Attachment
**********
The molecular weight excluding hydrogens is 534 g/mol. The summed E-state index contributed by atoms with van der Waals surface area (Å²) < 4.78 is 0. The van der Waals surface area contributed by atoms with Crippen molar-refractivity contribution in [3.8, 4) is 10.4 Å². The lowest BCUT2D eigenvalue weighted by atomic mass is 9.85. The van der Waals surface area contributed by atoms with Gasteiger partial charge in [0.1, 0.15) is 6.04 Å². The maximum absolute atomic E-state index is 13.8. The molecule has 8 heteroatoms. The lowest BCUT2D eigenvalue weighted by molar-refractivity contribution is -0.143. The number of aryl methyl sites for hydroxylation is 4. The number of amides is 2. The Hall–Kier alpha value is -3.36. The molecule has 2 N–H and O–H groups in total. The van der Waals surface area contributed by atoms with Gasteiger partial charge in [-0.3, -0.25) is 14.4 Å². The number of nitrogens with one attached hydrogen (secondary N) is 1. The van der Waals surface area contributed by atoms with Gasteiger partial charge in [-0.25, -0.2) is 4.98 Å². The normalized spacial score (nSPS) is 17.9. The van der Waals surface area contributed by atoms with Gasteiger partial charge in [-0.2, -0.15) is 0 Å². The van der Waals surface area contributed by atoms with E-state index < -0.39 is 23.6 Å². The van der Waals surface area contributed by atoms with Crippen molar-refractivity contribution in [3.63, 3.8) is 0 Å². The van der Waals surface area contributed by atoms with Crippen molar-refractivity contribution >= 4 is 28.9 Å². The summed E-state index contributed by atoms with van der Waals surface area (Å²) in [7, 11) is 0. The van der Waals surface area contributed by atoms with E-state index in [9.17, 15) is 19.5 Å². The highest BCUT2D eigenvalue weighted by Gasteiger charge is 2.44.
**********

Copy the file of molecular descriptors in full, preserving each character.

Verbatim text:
The molecular weight excluding hydrogens is 534 g/mol. The summed E-state index contributed by atoms with van der Waals surface area (Å²) < 4.78 is 0. The van der Waals surface area contributed by atoms with Crippen molar-refractivity contribution in [3.8, 4) is 10.4 Å². The lowest BCUT2D eigenvalue weighted by atomic mass is 9.85. The van der Waals surface area contributed by atoms with Gasteiger partial charge in [0.1, 0.15) is 6.04 Å². The maximum absolute atomic E-state index is 13.8. The molecule has 8 heteroatoms. The lowest BCUT2D eigenvalue weighted by molar-refractivity contribution is -0.143. The number of aryl methyl sites for hydroxylation is 4. The number of amides is 2. The Hall–Kier alpha value is -3.36. The molecule has 2 N–H and O–H groups in total. The van der Waals surface area contributed by atoms with Gasteiger partial charge in [-0.3, -0.25) is 14.4 Å². The number of nitrogens with one attached hydrogen (secondary N) is 1. The van der Waals surface area contributed by atoms with Gasteiger partial charge in [-0.25, -0.2) is 4.98 Å². The normalized spacial score (nSPS) is 17.9. The van der Waals surface area contributed by atoms with Gasteiger partial charge in [-0.2, -0.15) is 0 Å². The van der Waals surface area contributed by atoms with E-state index < -0.39 is 23.6 Å². The van der Waals surface area contributed by atoms with Crippen molar-refractivity contribution in [3.63, 3.8) is 0 Å². The van der Waals surface area contributed by atoms with Crippen molar-refractivity contribution >= 4 is 28.9 Å². The summed E-state index contributed by atoms with van der Waals surface area (Å²) in [7, 11) is 0. The van der Waals surface area contributed by atoms with E-state index in [9.17, 15) is 19.5 Å². The highest BCUT2D eigenvalue weighted by Gasteiger charge is 2.44.